After a few rounds of circular molecules DNA synthesis, SPP1 DNA replication switches to generate linear head-to-tail concatemers [28,29] which are the substrate for DNA encapsidation into viral particles. The switch was proposed to be triggered by stalling of the replication fork, probably when it collides with gp38 firmly bound to oriR [30,142]. Four SPP1 proteins are likely involved in the process of resuming DNA replication after stalling: the Holliday junction resolvase gp44 [31], the 5′→3′ exonuclease gp34.1 [99], the ATP-independent single-strand annealing recombinase gp35 [100], and the SSB gp36 [101]. The current model is that they would act coordinately to process the stalled replication fork and make a double-strand break, followed by homology-directed recombination generating the template for DNA replication by a rolling circle mode (sigma-type) [30,31,142]. A DNA substrate assembled in vitro which mimics the sigma template was used to show that subsequent rolling circle replication is achieved by the same set of proteins that carry out theta-type DNA replication, with the exception of DNA gyrase that is not necessary [101]. The assays also highlighted that gp38 may act like the bacterial PriA protein, because no specific DNA region (ori) is needed for this reaction and DNA replication can start at any site after fork pausing [101]. Gp35 recombinase is the only SPP1 essential protein among the switch putative effectors. The lack of gp34.1 and gp36 is detrimental while deletion of the gp44-encoding gene has only a marginal effect in SPP1 viability [13]. Functionally related cellular proteins most likely (partially) compensate for the roles of those viral effectors. Homologs of the SPP1 DNA replication proteins are found in many phages, suggesting that such recombination-driven strategy is a common mechanism to produce concatemers.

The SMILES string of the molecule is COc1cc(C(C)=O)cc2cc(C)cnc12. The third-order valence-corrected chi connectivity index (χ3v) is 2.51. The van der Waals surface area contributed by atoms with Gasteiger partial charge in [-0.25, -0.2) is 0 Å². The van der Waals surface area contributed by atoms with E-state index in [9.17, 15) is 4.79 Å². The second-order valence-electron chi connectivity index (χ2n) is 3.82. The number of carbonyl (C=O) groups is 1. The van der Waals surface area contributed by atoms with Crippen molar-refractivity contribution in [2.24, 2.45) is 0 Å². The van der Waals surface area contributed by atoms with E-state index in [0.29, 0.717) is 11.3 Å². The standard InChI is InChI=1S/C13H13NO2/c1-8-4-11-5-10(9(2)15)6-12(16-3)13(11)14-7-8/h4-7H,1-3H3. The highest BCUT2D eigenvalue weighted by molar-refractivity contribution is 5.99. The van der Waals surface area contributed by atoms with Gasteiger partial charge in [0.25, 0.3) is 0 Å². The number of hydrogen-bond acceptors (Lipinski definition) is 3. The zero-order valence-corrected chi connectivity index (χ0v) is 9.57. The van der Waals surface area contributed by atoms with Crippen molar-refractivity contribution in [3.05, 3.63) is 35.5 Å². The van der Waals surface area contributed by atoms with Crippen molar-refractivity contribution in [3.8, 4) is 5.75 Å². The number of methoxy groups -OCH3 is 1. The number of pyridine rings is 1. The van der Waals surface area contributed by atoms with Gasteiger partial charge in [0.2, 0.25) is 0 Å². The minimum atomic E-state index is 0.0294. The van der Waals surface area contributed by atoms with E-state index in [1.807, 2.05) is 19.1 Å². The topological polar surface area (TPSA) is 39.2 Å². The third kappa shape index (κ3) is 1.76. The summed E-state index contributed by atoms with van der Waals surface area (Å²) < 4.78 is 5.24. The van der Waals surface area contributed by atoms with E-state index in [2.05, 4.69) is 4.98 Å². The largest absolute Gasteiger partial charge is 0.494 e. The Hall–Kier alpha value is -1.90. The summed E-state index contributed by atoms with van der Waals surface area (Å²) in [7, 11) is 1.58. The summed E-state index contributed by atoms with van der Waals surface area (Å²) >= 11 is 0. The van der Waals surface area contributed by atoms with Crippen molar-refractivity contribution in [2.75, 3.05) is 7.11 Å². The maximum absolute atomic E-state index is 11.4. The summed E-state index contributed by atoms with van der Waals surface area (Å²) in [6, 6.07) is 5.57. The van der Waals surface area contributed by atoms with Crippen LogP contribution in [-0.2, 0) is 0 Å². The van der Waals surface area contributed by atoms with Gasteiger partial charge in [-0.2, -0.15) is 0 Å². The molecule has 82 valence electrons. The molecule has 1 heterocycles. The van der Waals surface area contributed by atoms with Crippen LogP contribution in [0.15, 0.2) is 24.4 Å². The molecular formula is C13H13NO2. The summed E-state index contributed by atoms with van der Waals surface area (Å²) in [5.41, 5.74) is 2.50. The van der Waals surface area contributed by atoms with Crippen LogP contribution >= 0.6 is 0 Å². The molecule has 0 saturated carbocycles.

The SPP1 replication proteins are encoded by two transcriptional units under the control of promoters PE2 and PE3 (Figure 1), as in phage GBK2 that shares a similar operon organization and gene synteny [120]. Genes 38, 39, and 40 whose products initiate DNA replication form a cluster, but the other DNA replication genes are spaced by ORFs coding proteins with putative DNA binding, host takeover, or unknown functions (see Section 3.4). The selective pressure to cluster genes encoding proteins that closely interact [143] appears stronger for the viral particle assembly genes module (see Section 3.8) than for the DNA replication genes module.

3.6. The SPP1 Genes Set. III. Lysis Early and Late Genes

Tailed phage lysis cassettes code typically for a holin that inserts in the cytoplasmic membrane to create holes and for an endolysin that hydrolyses the cell wall leading to efficient bacterial disruption [33,98,144]. Interestingly, The SPP1 genome codes two holin proteins that localize in the cytoplasmic membrane (gp24.1 and gp26) and an endolysin (gp25 or LysSPP1). They act together to lyse B. subtilis at the end of the infectious cycle allowing viral particles to escape from the host [33]. Strong nucleotide homology was only detected between gene 25 and the endolysin gene of phage PM1 [119] but proteins homologous to gp24.1, gp25 and gp26 are encoded by numerous phages of Gram-positive bacteria.
A lysis system with two holins (XhlA and XhlB) combined with an endolysin (XlyA) was also described for the defective B. subtilis phage PBSX [145]. XhlA and XhlB are homologous to SPP1 gp24.1 and gp26, respectively. In SPP1 their coding genes flank the endolysin gene 25, while the two holin genes precede the endolysin gene in the PBSX genome. Gp24.1 and XhlA feature a predicted transmembrane helix in their carboxyl terminus while gp26 and XhlB have the canonical organization of phage holins with two transmembrane segments. Each individual holin of these phages does not appear detrimental to B. subtilis, while their co-production leads to immediate cell death followed by lysis, showing that the two holins cooperate for disruption of the bacterial membrane [33,145].